Monday, January 17, 2011

Oh, How I Miss Reverb

Reverb 2010: Gift. This month, gifts and gift-giving can seem inescapable. What's the most memorable gift, tangible or emotional, you received this year?


Ok, so I skipped this one last month. Let's just say it is because I was holding out to see if my fairy godmother Merriweather would stop by long enough to wave her wand over me and say: Muffintop, be gone!


But however much I still want that to happen, she has yet to show. Maybe it was because it snowed on Christmas night and the inches were much deeper than she was tall. Or she got stuck in the ice storm the next week. Or maybe Princess Aurora finally started behaving like a true adolescent, leaving poor Merriweather with her hands full. Or maybe she did show, and her gifts to me in fact were the afternoon naps I was able to snag during all that ice and snow. She did give dear Princess A. her own longwinter's nap, after all. 


Truth is, I have been thinking about this gift thing for awhile now, and it is so hard to pin down one that has been most memorable. The writing? Yes, that's been a wonderful gift, something I felt I had lost for awhile, but now, my blog stats are falling in the New Year because I am not posting, and something tells me I have to actually keep it up. So this gift has come with beautiful ribbons tied so tightly to it that they are impossible to unknot. 


But what about something else? There was the pocketbook my children gave me, the charms I got from my husband, but I'm thinking, that though I love those things, it must a gift I haven't thought of. Tangible or emotional, the questions reads. 


Was it the hour on Christmas Eve, when I sat in the pew with my husband and all of my children — together for the first time in months — listening to the choir and the trumpets and the harp? 


Or our beach week, when I woke every day to the sunrise over the Atlantic, was able to sit with my daughter and know that we had space to breathe in the ocean air and laugh and dance and that at the end of our week, neither one of us would be leaving the other on a NYC street corner, crying in the cab?


Could it have been sharing a hot dog with my father at his favorite stand, knowing that he always orders a Chicago dog (mustard, chili, onions and slaw) and because it is his favorite place, it became mine, too, long ago, and my children's, too?


Might it have been the $150 in cash my rector handed me a few days before Christmas, and learning that someone in our parish gave — anonymously — the same to every single person on our staff, because of jobs well done?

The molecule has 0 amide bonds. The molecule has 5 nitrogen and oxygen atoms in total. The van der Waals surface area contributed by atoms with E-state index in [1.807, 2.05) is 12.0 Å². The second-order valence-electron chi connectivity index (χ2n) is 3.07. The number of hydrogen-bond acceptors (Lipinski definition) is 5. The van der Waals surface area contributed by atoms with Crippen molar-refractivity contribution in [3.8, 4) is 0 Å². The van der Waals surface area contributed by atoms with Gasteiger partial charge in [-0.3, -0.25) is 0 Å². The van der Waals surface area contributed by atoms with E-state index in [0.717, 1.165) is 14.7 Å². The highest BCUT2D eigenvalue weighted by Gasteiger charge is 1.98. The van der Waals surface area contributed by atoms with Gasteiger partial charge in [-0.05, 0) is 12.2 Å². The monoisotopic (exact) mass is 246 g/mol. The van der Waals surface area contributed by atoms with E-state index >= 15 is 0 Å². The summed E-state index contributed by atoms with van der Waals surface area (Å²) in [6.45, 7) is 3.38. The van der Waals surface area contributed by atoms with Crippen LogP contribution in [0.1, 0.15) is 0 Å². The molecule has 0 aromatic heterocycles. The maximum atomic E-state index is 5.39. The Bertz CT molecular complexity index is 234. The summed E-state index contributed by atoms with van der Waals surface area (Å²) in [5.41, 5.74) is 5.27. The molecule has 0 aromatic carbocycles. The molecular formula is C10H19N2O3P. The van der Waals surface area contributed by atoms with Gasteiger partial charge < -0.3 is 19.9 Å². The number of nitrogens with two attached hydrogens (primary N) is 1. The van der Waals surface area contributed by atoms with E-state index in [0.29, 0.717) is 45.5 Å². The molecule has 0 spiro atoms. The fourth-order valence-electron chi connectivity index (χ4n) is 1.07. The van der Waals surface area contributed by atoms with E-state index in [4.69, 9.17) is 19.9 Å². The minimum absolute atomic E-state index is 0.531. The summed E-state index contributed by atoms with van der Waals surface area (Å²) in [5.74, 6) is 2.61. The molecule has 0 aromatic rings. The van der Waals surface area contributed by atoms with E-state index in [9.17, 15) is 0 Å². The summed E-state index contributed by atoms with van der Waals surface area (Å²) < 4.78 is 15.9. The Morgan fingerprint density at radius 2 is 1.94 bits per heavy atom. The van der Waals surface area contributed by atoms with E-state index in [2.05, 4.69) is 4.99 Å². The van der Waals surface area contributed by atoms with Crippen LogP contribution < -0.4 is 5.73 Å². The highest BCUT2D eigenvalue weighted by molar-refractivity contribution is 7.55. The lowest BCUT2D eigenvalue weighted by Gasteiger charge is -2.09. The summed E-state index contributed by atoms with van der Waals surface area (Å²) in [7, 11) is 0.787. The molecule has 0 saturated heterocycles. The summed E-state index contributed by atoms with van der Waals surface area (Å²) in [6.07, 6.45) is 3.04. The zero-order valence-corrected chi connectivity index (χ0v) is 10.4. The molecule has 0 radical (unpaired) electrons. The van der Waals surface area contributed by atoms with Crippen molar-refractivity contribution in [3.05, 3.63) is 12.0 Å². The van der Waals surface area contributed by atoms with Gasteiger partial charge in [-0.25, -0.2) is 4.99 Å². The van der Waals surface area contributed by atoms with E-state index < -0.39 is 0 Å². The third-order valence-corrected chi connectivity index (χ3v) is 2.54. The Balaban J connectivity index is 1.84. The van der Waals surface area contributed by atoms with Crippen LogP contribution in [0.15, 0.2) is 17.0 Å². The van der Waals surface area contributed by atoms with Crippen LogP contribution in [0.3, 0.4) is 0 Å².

Surely, wasn't it also watching my son walk out the door, suit coat in hand, headed to his first career job, knowing I had a small part in helping him find his path?


And then there were the times when funny three-year-old Cheney and her her super cool three-year-old friend Davis ran to me, their arms open wide, and said: whatchadoin' Sooze?


Or was it when we laughed til our hearts hurt at the dining room table with our friends as they searched their DROIDS for the best song ever — (how do you compare the Allman Brothers with Bill Deal and the Rondels, really?) —  and then sang it, loudly, with our grown children in the next room at the grown-up kiddie table, laughing at us. And later when my Pea said she hoped one day to have good friends like that? Was it that?


Couldn't it have been watching my mother make the turkey gravy at Thanksgiving with my grandmother's gravy spoon, worn on one edge because she always stirred, holding it just the same way?


Was it finding out that my sister, at age 6, skipped first grade one day, curling herself up in the gnarled old roots of a giant oak tree, after she crossed a highway by herself — by herself! — because her teacher had been mean to her too many days before? Or watching my husband and children open the paintings I gave them of the dogs... yes, that was a gift. Surely it was time spent with Boone and Martha, with Hilda Kay and Cloos' Club and in the purple room and sailing with my husband (though I didn't do it nearly enough), and walking the dog and reading in my napping room. 


Will all these things be the gifts I will remember for 2010? They each made my year memorable, to be sure.


But maybe it is this one, the one that brought tears to my eyes at the end of the year, given to me in a purple a bag by my purple room friend, with these words:  When I saw this I thought of you, because you have to be, to accomplish all you plan to do in 2011. It's the piece of a puzzle, and Lord knows I am that. One side just says: I AM. The other says this: BRAVE. I AM BRAVE.


Well. I am not, but my friend thinks I am and maybe I need to look back and see what I said I'd do this year that made her think so. 


No. I am not brave. Brave is our boy Ryan in Afghanistan. Brave is my friend with cancer. Brave is my first grade sister. Brave is that woman in Arizona who took the shooter's ammunition away


Brave is 'fessing up and facing it, changing direction even though the wind is trying hard to blow you a different way. Brave is ditching the excuses. Doing the harder thing. It is telling the truth to yourself before you try it with anybody else.


Oh...no, I am not there yet. Not even the tiniest bit close. But it makes me feel just a little bit braver knowing my friend thinks I am. I have been brave before, a few times in my life. But these days not so much. But could I be again?


Put the puzzle piece somewhere you'll see it every day, Lee said. So it's on my key ring. And a million times a day as I fiddle with my keys in search of the right one, every now and then that little piece of puzzle that is BRAVE will pop, reminding me that maybe I can be brave again, and that one day the piece of the puzzle that is me might just fit.


sbr